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As expected, the meeting was quite a bit of a subdued occasion, with markets not exhibiting any particular shift change. My ATW thoughts from Monday established the concept of maximum optionality, which is a rational equilibrium in terms of policy setting for the committee as a whole. I think that’s where the FOMC set itself up after yesterday’s meeting.
In addition, the somewhat theoretical concept of rules-based monetary policy settings would still suggest that rates are appropriate for a 3% inflation world and that forward pricing is consistent with a 2% inflation world. I’ve written about this here.
Bond markets didn’t shrug yesterday. This makes sense. From now on, their reaction is tied to economic outcomes. Data-dependent as we were. I will, therefore, focus much more on the likely path of economic data going forward and what to look out for.
As the burden of proof in order to enact another rate hike is now firmly data-driven, the Fed committed itself to keep policy restrictive while anticipating growth to slow and employment to soften. The most notable change was that Jay didn’t press on about the necessity to hike further but rather emphasised that there won’t be an imminent easing either.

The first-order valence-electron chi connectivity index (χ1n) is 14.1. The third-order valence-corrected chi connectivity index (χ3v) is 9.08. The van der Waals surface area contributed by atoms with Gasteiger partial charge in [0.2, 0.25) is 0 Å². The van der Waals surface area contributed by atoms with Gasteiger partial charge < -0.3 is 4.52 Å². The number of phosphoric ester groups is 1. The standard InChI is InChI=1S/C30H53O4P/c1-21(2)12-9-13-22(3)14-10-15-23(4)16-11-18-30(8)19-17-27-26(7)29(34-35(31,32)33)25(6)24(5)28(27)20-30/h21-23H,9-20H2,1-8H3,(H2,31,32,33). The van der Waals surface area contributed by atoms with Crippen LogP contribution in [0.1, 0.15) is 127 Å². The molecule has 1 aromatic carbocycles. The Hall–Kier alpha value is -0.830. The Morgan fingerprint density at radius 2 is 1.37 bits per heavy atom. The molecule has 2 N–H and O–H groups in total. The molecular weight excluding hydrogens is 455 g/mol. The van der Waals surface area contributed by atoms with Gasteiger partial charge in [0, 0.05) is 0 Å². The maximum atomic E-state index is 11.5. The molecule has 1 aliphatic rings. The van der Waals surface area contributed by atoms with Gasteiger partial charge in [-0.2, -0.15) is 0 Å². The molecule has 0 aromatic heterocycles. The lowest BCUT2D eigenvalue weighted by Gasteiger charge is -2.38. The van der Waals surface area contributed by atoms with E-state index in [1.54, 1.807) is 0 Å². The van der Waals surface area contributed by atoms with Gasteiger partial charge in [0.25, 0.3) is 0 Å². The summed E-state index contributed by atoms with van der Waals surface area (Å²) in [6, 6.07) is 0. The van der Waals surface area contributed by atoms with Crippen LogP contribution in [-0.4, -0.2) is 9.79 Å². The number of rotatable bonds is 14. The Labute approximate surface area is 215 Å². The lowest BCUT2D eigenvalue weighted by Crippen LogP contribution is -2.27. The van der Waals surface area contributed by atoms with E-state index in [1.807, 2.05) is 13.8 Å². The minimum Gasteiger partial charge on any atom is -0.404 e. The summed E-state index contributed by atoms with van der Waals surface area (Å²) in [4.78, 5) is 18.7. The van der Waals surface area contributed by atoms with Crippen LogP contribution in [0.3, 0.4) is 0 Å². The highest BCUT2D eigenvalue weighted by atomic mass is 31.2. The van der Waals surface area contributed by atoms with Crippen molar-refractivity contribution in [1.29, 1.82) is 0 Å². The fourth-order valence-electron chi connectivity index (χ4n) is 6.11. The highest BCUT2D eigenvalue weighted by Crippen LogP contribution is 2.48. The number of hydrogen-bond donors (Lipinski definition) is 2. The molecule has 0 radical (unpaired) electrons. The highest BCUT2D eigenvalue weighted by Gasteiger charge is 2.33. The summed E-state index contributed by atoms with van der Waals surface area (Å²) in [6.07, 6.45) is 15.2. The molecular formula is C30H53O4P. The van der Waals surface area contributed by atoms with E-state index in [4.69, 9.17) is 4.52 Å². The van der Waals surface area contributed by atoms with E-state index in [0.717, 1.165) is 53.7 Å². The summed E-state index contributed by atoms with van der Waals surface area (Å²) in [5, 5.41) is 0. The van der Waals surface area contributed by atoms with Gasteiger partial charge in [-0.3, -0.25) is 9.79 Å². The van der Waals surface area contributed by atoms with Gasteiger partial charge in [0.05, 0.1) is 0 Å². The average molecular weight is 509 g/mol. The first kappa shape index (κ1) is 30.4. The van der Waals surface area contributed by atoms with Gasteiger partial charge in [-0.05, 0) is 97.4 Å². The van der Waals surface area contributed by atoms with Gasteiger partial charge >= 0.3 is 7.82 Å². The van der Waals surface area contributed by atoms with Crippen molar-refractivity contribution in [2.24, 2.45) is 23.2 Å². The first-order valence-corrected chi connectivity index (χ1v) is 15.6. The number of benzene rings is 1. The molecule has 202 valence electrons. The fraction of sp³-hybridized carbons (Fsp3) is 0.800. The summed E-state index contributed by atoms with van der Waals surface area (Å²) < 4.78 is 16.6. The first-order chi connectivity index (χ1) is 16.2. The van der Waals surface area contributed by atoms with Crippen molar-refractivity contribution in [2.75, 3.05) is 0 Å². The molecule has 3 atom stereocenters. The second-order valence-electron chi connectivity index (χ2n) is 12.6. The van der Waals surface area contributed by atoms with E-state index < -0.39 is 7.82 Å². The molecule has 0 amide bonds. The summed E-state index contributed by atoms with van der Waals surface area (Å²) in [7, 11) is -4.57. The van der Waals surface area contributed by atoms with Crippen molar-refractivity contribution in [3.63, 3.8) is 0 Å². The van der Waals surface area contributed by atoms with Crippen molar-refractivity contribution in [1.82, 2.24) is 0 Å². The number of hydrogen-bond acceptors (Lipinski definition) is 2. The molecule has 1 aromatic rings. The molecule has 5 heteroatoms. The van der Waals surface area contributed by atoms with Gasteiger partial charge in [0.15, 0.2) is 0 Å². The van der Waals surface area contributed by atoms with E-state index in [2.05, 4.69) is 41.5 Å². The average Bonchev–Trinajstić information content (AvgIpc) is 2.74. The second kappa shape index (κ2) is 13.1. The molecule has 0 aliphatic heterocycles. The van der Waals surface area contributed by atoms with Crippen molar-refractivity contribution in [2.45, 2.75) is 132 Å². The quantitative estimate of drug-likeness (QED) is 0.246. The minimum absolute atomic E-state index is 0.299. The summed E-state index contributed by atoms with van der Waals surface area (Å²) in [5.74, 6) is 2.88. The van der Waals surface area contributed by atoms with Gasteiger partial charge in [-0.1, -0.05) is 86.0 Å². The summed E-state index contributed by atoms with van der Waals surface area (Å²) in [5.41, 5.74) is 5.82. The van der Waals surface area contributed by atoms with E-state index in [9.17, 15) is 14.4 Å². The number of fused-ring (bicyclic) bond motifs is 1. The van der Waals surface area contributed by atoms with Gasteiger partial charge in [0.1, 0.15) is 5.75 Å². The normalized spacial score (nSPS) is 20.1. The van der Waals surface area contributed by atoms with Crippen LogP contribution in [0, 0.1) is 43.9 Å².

Looking at market pricing, September has 6 bps and November 5 bps of hikes priced in. To me, that seems still a bit too low. Also, I would expect the bulk of this to be priced into the September meeting. The Fed will have 2 more payrolls, 2 more CPI reports and other relevant consumer and economic data to gather where momentum is taking them. It is simple: Either September is in play or not. If September is not in play, I see a very small chance of November being live.
Much emphasis, again, was given to the lagged effects of all cumulative tightening as well as a pass-through from credit channels. The word “restrictive” is featured several times, indicating that there is a prevalent will and need for the economy to slow.
SOFR rates are still showing 4%+ rates at the end of 2024, which is far from where we are assuming neutral rates (2.5%) to be.
As anticipated, the curve had a small steepening bias. USD sold off slightly, and after a short pause, risk and commodities have continued their march higher.
Just purely looking at 2-year yields and their weekly change wouldn’t reveal anything spectacular that just happened as the market correctly anticipated this July meeting. Over the past week, the 2-year yield is unchanged.
Over to you madame Lagarde!